An Insomniac's Diary

One woman’s epic attempt to quiet her mind and get just one good night of sleep.

May 2013

August 12: Sleep research tells us that chronic insomnia has an “instigating event.” I’ve been pondering that for 10 years. My daughter is 10. Perhaps there were hormonal changes during my pregnancy with her; perhaps the graveyard feeding shifts just threw me into a permanent loop. But tonight I have an epiphany: That was also the year that a family member started showing signs of what would later be diagnosed as schizophrenia. Perhaps my brain won’t fall asleep because it needs to stay on the alert. It must “watch” itself to make sure it doesn’t “lose” itself. So I say to my brain, “Brain, are you worried you have schizophrenia? You don’t. Please let yourself sleep. Let yourself go.” It doesn’t work.  

September 19: For the first time in years, I fall asleep without much trouble, without drugs, without a lot of hubbub. I just conk out. The reason? I have the flu. I’m vomiting every two hours, but I sleep in between the pukes. What a relief!

October 30: Autumn begins its fade into winter, which is always the hardest season, even when I’ve added melatonin to my diet. Again, I ask my brain for a divorce. “Hello Brain,” I say. “You sure are busy up there. You can take whatever you want—all the money, the CDs, the pets. Just sign the papers. Please, I am begging you. I don’t like you anymore.” The predominant theory of sleep is that the brain demands it. So why won’t mine?

November 2: My therapist encourages me to make better friends with my brain, suggests that maybe couples counseling is preferable to divorce. I’m dubious. Last year, she encouraged me to end a “toxic friendship.” I did, and I felt much better afterward. What’s the difference?

My therapist also urges me to quit catastrophizing the lack of sleep. It’s not really so bad, is it, to be tired? She’s wrong. It really is bad; the sloggy hell of exhaustion is horrible. “I am not catastrophizing,” I tell her. “I am simply being observant.”

She changes tactics: She wants me to think about my sleep problems as manageable, even solvable. “Okeydoke,” I tell her. “But that seems to run counter to all evidence.” Perhaps she and I should get a divorce instead.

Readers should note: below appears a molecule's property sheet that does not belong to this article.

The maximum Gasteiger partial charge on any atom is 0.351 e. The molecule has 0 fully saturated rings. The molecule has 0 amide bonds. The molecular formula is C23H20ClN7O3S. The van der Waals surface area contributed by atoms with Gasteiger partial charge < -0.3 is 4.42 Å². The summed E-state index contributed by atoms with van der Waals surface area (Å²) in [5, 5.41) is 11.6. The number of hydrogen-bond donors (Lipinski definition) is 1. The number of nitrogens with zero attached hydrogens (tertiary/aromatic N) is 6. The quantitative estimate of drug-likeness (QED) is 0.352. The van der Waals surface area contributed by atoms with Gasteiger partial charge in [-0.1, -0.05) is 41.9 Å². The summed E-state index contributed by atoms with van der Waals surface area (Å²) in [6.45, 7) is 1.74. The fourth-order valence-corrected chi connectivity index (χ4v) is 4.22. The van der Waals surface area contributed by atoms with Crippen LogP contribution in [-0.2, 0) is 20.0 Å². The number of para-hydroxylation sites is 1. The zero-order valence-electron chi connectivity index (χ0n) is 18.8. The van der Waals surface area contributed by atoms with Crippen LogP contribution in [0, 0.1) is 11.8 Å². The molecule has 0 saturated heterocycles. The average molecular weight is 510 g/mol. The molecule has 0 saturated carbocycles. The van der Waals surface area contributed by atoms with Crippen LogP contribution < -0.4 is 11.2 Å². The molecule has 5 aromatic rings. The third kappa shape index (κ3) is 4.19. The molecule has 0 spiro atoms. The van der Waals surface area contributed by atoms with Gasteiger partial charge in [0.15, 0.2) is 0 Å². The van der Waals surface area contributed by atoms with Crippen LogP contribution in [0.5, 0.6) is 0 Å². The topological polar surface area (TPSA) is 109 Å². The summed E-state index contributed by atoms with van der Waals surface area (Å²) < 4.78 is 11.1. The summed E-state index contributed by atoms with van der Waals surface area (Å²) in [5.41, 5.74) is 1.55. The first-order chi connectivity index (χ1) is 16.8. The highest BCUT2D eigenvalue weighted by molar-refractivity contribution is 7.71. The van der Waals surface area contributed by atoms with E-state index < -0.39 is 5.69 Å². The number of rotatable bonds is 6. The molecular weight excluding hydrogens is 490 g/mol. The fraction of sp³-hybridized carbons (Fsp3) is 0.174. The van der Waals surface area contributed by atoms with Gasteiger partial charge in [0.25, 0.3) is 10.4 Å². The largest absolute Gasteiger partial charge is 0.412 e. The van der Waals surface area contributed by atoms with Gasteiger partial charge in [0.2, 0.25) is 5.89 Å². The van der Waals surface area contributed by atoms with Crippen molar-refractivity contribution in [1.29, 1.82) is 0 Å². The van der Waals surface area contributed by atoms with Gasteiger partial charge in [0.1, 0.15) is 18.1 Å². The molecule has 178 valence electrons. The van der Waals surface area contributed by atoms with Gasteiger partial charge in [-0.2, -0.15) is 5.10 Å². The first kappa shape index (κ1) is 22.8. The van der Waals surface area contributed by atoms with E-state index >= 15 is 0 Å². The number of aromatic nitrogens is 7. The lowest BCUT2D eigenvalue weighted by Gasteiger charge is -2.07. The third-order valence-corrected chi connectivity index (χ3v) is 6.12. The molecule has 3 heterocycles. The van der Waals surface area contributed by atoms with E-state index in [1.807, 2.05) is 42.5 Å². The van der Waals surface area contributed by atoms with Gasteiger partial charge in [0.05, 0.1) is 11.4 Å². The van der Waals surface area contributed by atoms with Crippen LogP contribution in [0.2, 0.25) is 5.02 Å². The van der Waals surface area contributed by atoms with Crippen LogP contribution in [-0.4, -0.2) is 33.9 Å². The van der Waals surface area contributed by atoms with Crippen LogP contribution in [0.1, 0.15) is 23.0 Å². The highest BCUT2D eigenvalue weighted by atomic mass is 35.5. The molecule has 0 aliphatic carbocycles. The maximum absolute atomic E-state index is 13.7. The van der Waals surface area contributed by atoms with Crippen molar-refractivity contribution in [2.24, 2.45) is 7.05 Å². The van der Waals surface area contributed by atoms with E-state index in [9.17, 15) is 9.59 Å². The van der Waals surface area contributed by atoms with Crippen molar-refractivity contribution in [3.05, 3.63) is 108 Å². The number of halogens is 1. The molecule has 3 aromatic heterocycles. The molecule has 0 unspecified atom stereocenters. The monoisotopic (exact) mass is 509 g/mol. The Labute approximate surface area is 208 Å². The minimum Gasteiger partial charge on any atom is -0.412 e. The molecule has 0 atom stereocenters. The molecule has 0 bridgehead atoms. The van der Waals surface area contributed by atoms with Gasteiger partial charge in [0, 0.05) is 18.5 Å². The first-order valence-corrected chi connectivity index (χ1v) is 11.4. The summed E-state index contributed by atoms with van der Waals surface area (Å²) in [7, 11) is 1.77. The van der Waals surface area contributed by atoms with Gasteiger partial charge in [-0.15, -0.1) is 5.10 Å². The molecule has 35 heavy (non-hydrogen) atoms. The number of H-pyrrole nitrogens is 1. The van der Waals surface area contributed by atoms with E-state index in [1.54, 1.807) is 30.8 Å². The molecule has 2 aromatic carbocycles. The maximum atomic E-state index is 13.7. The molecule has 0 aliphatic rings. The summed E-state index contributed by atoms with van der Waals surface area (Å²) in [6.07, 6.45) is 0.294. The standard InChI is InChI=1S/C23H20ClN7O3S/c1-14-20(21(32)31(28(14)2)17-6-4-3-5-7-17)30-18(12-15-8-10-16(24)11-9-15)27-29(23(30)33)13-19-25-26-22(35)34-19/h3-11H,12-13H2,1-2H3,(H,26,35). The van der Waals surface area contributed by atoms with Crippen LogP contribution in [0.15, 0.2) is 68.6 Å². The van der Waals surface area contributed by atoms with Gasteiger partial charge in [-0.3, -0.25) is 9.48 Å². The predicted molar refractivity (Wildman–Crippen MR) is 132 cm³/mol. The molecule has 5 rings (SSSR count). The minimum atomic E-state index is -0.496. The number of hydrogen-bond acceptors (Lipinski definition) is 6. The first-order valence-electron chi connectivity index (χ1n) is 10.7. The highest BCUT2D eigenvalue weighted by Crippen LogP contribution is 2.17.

December 24: Well, no one wants to sleep tonight anyway. We agnostic humanists still have Santa Claus to keep an eye out for.

March 12, 2012: I may have passed on this particular genetic trait to my daughter, who also is becoming anxious because she can’t fall asleep. It makes me so very sorry. There is a highly genetic component to many forms of sleep disorders, but I haven’t told her this because I’m hoping she can trick her brain into believing that she’s not predisposed. There is even a rare disease called “fatal familial insomnia” in which people can’t sleep at all, and then they die. According to National Geographic, “the syndrome usually strikes when the sufferer is in his or her 50s, ordinarily lasts about a year, and, as the name indicates, always ends in death.” Oh, Brain. Suffering is serious stuff, and you’re culpable.

April 1: At last, a cure. Actually, that’s just a bad April Fools’ joke. One year has passed. Hopefully there’s still a vault of time ahead of me—not just long, sleepless nights, but life itself. Which means, I suppose, there’s still time to achieve peace. “Hello, Brain,” I say. “Would you like to work on a peace accord?”
No answer. All I can do is keep trying.